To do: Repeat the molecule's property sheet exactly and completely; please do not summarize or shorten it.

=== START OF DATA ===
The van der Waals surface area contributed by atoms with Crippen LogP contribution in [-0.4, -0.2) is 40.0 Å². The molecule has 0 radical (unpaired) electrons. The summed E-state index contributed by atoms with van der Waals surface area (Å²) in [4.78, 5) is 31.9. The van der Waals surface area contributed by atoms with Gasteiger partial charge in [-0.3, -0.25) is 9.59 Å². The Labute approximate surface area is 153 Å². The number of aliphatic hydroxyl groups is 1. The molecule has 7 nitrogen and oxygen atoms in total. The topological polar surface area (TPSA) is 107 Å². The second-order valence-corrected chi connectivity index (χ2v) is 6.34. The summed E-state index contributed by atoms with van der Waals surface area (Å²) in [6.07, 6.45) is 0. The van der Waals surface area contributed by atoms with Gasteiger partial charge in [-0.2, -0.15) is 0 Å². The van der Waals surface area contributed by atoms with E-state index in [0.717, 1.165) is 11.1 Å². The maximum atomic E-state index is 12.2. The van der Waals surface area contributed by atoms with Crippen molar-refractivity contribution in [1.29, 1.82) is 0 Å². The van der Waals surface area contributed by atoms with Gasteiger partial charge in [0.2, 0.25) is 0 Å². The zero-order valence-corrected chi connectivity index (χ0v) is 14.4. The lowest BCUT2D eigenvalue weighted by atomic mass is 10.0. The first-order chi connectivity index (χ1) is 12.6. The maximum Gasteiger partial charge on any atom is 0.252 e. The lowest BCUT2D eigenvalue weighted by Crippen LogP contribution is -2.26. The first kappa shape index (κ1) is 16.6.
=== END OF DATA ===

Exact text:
The van der Waals surface area contributed by atoms with Crippen LogP contribution in [-0.4, -0.2) is 40.0 Å². The molecule has 0 radical (unpaired) electrons. The summed E-state index contributed by atoms with van der Waals surface area (Å²) in [4.78, 5) is 31.9. The van der Waals surface area contributed by atoms with Gasteiger partial charge in [-0.3, -0.25) is 9.59 Å². The Labute approximate surface area is 153 Å². The number of aliphatic hydroxyl groups is 1. The molecule has 7 nitrogen and oxygen atoms in total. The topological polar surface area (TPSA) is 107 Å². The second-order valence-corrected chi connectivity index (χ2v) is 6.34. The summed E-state index contributed by atoms with van der Waals surface area (Å²) in [6.07, 6.45) is 0. The van der Waals surface area contributed by atoms with Gasteiger partial charge in [-0.2, -0.15) is 0 Å². The van der Waals surface area contributed by atoms with E-state index in [0.717, 1.165) is 11.1 Å². The maximum atomic E-state index is 12.2. The van der Waals surface area contributed by atoms with Crippen molar-refractivity contribution in [1.29, 1.82) is 0 Å². The van der Waals surface area contributed by atoms with Gasteiger partial charge in [0.2, 0.25) is 0 Å². The zero-order valence-corrected chi connectivity index (χ0v) is 14.4. The lowest BCUT2D eigenvalue weighted by atomic mass is 10.0. The first-order chi connectivity index (χ1) is 12.6. The maximum Gasteiger partial charge on any atom is 0.252 e. The lowest BCUT2D eigenvalue weighted by Crippen LogP contribution is -2.26. The first kappa shape index (κ1) is 16.6.